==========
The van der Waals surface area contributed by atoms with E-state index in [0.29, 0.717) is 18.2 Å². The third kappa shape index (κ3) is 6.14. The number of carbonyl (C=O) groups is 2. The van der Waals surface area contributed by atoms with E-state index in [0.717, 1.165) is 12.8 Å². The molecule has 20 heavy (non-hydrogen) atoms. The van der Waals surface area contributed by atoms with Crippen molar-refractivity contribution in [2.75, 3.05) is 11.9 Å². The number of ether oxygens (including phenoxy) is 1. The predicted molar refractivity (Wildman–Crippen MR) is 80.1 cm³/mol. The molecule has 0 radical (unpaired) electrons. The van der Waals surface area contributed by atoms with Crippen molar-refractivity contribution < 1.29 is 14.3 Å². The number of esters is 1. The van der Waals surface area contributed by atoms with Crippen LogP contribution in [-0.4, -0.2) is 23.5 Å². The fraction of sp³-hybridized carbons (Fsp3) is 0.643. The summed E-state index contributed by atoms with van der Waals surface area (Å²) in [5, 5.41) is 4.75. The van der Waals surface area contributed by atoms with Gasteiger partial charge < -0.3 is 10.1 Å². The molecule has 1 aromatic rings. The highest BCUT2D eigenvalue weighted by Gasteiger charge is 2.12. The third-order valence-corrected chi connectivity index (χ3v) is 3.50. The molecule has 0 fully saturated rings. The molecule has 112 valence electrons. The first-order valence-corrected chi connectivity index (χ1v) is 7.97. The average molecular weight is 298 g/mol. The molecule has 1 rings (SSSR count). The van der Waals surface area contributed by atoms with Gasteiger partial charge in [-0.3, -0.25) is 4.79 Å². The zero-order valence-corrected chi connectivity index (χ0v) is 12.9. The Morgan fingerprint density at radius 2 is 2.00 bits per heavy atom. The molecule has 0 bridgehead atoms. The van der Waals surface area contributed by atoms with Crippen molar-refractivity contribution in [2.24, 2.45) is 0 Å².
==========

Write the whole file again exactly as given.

The van der Waals surface area contributed by atoms with E-state index in [0.29, 0.717) is 18.2 Å². The third kappa shape index (κ3) is 6.14. The number of carbonyl (C=O) groups is 2. The van der Waals surface area contributed by atoms with E-state index in [0.717, 1.165) is 12.8 Å². The molecule has 20 heavy (non-hydrogen) atoms. The van der Waals surface area contributed by atoms with Crippen molar-refractivity contribution in [2.75, 3.05) is 11.9 Å². The number of ether oxygens (including phenoxy) is 1. The predicted molar refractivity (Wildman–Crippen MR) is 80.1 cm³/mol. The molecule has 0 radical (unpaired) electrons. The van der Waals surface area contributed by atoms with Crippen molar-refractivity contribution < 1.29 is 14.3 Å². The number of esters is 1. The van der Waals surface area contributed by atoms with Crippen LogP contribution in [-0.4, -0.2) is 23.5 Å². The fraction of sp³-hybridized carbons (Fsp3) is 0.643. The summed E-state index contributed by atoms with van der Waals surface area (Å²) in [5, 5.41) is 4.75. The van der Waals surface area contributed by atoms with Gasteiger partial charge < -0.3 is 10.1 Å². The molecule has 1 aromatic rings. The highest BCUT2D eigenvalue weighted by Gasteiger charge is 2.12. The third-order valence-corrected chi connectivity index (χ3v) is 3.50. The molecule has 0 fully saturated rings. The molecule has 112 valence electrons. The first-order valence-corrected chi connectivity index (χ1v) is 7.97. The average molecular weight is 298 g/mol. The molecule has 1 rings (SSSR count). The van der Waals surface area contributed by atoms with Gasteiger partial charge in [-0.3, -0.25) is 4.79 Å². The zero-order valence-corrected chi connectivity index (χ0v) is 12.9. The Morgan fingerprint density at radius 2 is 2.00 bits per heavy atom. The molecule has 0 bridgehead atoms. The van der Waals surface area contributed by atoms with Crippen molar-refractivity contribution in [2.24, 2.45) is 0 Å².